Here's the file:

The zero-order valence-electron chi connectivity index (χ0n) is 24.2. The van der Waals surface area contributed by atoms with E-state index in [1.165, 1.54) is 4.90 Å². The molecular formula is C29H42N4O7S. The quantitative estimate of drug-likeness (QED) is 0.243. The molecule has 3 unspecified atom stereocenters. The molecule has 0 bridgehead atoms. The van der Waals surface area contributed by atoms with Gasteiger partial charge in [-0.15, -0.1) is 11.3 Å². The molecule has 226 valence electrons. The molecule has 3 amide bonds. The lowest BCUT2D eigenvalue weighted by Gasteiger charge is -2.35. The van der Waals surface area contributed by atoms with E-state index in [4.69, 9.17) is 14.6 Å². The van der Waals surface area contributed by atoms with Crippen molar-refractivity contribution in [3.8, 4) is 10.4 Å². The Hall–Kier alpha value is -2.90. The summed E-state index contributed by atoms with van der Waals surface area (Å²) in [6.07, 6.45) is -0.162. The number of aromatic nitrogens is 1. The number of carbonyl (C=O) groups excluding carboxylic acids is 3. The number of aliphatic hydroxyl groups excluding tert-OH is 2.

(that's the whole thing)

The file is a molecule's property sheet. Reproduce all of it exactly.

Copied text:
The zero-order valence-electron chi connectivity index (χ0n) is 24.2. The van der Waals surface area contributed by atoms with E-state index in [1.165, 1.54) is 4.90 Å². The molecular formula is C29H42N4O7S. The quantitative estimate of drug-likeness (QED) is 0.243. The molecule has 3 unspecified atom stereocenters. The molecule has 0 bridgehead atoms. The van der Waals surface area contributed by atoms with Gasteiger partial charge in [-0.15, -0.1) is 11.3 Å². The molecule has 226 valence electrons. The molecule has 3 amide bonds. The lowest BCUT2D eigenvalue weighted by Gasteiger charge is -2.35. The van der Waals surface area contributed by atoms with E-state index in [4.69, 9.17) is 14.6 Å². The van der Waals surface area contributed by atoms with Crippen molar-refractivity contribution in [3.8, 4) is 10.4 Å². The Hall–Kier alpha value is -2.90. The summed E-state index contributed by atoms with van der Waals surface area (Å²) in [6.07, 6.45) is -0.162. The number of aromatic nitrogens is 1. The number of carbonyl (C=O) groups excluding carboxylic acids is 3. The number of aliphatic hydroxyl groups excluding tert-OH is 2.